A makeup foundation bottle with a halo on one side and devil horn on the other.

Eczema and Makeup: Friend or Foe?

In my early 20s, I trained to become a teacher. From age 5, whenever anybody asked me the classic question, “What do you want to be when you are older?” Without hesitation, I replied, “I want to be a teacher.” However, as any teacher will tell you, teaching is not an easy job. I chose to teach students aged 11-18. But teaching this age group comes with a myriad of challenges for all teachers.

How can teens tear apart your self-esteem?

This age group of young people is particularly malicious and merciless. Imagine a cunning and sly hyena preying on a poor defenseless antelope in the Serengeti. That is what it can feel like when you are newly qualified and standing in front of a bunch of 30 disinterested teenagers. They can sense any weakness in any teacher from a ten-mile radius, hone on it, and are more than happy to use it for personal entertainment. They will ignore the booger and acne on their own face and instead amplify and obsessively berate the wonky eyebrow/tie/skirt on their teacher. They will tell anyone with a pulse in their social group that mister or missus so-and-so has a noticeable flaw.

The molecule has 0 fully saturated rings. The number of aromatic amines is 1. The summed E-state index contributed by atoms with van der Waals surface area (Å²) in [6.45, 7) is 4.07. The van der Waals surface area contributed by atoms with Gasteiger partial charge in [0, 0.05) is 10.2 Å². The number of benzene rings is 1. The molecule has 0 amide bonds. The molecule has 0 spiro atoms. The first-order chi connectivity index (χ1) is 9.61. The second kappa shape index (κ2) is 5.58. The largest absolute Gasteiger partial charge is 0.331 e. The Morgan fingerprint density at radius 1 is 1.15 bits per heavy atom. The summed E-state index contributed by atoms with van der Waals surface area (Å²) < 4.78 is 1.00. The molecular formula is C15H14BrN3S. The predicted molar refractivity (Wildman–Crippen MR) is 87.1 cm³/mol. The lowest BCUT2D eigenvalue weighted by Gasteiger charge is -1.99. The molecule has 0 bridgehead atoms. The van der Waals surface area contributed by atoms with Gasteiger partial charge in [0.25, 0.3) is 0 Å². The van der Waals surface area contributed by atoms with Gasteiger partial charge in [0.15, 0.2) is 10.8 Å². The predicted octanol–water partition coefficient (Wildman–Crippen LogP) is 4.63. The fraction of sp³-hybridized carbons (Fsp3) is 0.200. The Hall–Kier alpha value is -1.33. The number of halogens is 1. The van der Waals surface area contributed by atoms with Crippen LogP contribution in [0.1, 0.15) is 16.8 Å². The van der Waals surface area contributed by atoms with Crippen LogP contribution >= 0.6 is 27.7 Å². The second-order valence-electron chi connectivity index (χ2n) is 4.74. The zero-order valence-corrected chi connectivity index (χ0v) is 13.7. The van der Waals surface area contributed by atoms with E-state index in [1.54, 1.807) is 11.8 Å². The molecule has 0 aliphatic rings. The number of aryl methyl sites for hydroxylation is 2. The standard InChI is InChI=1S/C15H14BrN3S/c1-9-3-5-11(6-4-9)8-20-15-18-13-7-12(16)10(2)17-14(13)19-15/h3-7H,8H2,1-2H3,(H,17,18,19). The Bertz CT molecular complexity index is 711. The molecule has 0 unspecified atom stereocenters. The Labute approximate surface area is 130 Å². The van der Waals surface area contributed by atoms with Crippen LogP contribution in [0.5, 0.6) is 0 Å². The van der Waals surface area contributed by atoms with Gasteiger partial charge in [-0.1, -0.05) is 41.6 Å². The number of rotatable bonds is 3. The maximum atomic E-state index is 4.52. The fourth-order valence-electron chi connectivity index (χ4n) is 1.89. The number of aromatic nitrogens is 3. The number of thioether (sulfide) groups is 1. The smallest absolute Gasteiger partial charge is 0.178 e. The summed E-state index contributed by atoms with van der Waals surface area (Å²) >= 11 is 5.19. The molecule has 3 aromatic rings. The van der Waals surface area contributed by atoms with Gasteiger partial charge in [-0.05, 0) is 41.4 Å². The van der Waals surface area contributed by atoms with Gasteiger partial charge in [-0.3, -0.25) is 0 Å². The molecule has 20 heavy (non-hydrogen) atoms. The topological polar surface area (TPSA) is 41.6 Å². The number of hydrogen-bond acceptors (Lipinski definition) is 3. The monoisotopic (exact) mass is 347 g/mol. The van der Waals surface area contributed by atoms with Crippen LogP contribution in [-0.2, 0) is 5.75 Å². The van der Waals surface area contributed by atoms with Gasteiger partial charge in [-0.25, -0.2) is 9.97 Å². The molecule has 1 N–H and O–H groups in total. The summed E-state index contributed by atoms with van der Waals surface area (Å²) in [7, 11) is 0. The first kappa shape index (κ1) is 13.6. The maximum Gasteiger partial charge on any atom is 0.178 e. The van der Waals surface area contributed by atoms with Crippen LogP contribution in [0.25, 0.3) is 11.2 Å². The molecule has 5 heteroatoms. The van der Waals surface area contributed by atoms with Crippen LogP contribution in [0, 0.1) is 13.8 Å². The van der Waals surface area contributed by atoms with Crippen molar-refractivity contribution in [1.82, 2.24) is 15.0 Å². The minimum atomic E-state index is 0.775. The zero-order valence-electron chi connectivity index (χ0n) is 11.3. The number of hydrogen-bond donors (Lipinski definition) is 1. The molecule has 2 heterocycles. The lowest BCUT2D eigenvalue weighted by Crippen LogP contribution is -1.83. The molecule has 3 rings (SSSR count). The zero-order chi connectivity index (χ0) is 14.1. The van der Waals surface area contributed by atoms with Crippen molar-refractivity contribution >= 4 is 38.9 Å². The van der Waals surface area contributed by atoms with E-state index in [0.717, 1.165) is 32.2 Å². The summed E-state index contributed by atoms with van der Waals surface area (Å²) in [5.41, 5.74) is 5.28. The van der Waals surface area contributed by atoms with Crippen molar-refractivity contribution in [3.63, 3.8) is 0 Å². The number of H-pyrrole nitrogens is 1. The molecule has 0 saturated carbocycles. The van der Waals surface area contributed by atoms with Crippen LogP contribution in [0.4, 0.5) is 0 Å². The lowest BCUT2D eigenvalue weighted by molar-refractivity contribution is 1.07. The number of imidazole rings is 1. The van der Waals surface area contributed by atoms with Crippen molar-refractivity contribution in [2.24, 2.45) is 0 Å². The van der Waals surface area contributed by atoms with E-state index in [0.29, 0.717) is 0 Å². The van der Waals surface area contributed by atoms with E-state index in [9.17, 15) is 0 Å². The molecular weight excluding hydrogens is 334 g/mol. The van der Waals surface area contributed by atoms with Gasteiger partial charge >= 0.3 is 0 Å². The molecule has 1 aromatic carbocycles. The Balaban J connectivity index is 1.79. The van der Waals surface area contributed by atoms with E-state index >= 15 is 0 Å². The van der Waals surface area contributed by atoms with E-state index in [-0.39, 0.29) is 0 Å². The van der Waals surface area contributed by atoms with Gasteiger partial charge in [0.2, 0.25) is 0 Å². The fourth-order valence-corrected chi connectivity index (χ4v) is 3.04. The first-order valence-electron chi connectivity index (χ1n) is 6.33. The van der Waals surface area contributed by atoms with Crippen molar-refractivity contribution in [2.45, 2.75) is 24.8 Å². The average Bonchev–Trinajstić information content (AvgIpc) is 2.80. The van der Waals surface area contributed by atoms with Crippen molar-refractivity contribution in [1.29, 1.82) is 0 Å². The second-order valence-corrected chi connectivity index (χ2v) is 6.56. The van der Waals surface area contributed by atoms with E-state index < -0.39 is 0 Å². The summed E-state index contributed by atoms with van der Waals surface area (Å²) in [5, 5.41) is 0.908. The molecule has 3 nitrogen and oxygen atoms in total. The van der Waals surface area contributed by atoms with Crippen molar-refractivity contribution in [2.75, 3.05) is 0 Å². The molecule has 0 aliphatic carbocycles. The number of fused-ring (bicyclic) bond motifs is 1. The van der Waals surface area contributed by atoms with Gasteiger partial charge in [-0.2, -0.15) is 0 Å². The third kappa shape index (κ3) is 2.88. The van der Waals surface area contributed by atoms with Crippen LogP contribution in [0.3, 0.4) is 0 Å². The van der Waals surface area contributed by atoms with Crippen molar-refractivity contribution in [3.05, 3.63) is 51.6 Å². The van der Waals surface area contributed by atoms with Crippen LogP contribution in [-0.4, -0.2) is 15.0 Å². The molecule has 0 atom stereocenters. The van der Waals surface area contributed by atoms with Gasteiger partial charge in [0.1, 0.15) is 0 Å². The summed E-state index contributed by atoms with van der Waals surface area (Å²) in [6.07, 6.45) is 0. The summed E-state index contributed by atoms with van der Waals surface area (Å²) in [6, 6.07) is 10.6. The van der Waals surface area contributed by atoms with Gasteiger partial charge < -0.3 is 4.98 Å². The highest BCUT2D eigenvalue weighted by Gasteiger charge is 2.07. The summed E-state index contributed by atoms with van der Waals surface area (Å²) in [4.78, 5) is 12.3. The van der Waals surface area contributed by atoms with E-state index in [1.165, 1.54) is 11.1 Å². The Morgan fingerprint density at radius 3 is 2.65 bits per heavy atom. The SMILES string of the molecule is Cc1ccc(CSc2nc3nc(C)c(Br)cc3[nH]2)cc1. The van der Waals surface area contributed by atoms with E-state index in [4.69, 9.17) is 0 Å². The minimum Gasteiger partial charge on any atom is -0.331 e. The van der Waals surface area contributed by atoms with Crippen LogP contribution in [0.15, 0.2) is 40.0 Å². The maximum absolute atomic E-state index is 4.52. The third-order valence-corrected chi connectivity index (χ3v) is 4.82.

Why did I turn to makeup?

Yet even though I had noticeable eczema and hard-to-hide hyperpigmentation on my face, I was passionate about teaching. It was like breathing to me. I was born to teach. But, if only I could minimize, mask, or manage my obvious skin condition. It was this necessity that forced me to experiment with makeup. Before this, I was completely oblivious to mascara or lip liner. It was a completely different language. Plus, my skin was so sensitive, I was particularly weary and cautious about introducing new products to it for fear of a flare-up.

How did makeup help me?

But makeup proved to be magical and transformative. Firstly, it helped hide all my flaws and insecurities. Secondly, it quelled my insecurities and gave me a much-needed boost in confidence to be the person that I had been on the inside. Evidently, I had to experiment with various brands and formulas. But, once I found a product that agreed with me, I was more than happy to commit to it. Putting on a carefully curated and blended mask every morning was necessary for me to operate as a confident teacher.

Will makeup do long-term damage to my skin?

Since then, I have used a host of magic makeup tricks to conceal and detract attention from my less-than-perfect skin. My mum berates me for my use of makeup. She often reminds me that the host of chemicals in the plethora of makeup products I use is, in fact, doing my skin more long-term damage than I realize and that I look better without it. But, in this case, I respectfully and strongly disagree.

Makeup or no makeup?

Makeup understandably divides opinions among people. I can understand why some people may view makeup as a form of trickery because it creates an illusionary, highly polished version of a person. However, if it masks a lifetime of devastation and pain caused by eczema and gives me the confidence to go out and function in the world, then what is the harm?

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